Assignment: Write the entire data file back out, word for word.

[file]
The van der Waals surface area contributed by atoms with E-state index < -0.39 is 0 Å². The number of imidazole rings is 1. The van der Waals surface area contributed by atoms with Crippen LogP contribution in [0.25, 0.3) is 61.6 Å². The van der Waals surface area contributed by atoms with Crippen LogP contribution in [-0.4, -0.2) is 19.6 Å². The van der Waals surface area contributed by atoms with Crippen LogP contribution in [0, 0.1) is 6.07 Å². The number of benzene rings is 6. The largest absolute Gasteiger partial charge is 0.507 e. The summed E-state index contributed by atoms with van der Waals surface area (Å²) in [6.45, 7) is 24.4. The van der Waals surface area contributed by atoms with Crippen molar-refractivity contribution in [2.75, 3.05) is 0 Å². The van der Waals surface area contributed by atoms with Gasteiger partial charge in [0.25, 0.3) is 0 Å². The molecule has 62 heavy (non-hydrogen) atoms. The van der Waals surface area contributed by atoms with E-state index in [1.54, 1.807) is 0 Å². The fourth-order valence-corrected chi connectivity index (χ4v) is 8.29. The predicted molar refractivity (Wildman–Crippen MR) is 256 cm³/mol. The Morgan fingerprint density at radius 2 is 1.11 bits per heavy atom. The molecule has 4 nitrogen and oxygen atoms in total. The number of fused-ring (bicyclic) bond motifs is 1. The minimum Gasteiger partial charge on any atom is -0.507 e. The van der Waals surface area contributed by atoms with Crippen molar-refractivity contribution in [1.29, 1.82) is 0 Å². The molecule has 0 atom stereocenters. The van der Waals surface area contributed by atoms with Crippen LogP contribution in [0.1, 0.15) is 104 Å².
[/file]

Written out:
The van der Waals surface area contributed by atoms with E-state index < -0.39 is 0 Å². The number of imidazole rings is 1. The van der Waals surface area contributed by atoms with Crippen LogP contribution in [0.25, 0.3) is 61.6 Å². The van der Waals surface area contributed by atoms with Crippen LogP contribution in [-0.4, -0.2) is 19.6 Å². The van der Waals surface area contributed by atoms with Crippen LogP contribution in [0, 0.1) is 6.07 Å². The number of benzene rings is 6. The largest absolute Gasteiger partial charge is 0.507 e. The summed E-state index contributed by atoms with van der Waals surface area (Å²) in [6.45, 7) is 24.4. The van der Waals surface area contributed by atoms with Crippen molar-refractivity contribution in [2.75, 3.05) is 0 Å². The van der Waals surface area contributed by atoms with Gasteiger partial charge in [0.25, 0.3) is 0 Å². The molecule has 62 heavy (non-hydrogen) atoms. The van der Waals surface area contributed by atoms with E-state index in [1.54, 1.807) is 0 Å². The fourth-order valence-corrected chi connectivity index (χ4v) is 8.29. The predicted molar refractivity (Wildman–Crippen MR) is 256 cm³/mol. The Morgan fingerprint density at radius 2 is 1.11 bits per heavy atom. The molecule has 4 nitrogen and oxygen atoms in total. The number of fused-ring (bicyclic) bond motifs is 1. The minimum Gasteiger partial charge on any atom is -0.507 e. The van der Waals surface area contributed by atoms with Crippen molar-refractivity contribution in [1.29, 1.82) is 0 Å². The molecule has 0 atom stereocenters. The van der Waals surface area contributed by atoms with Crippen LogP contribution in [0.1, 0.15) is 104 Å².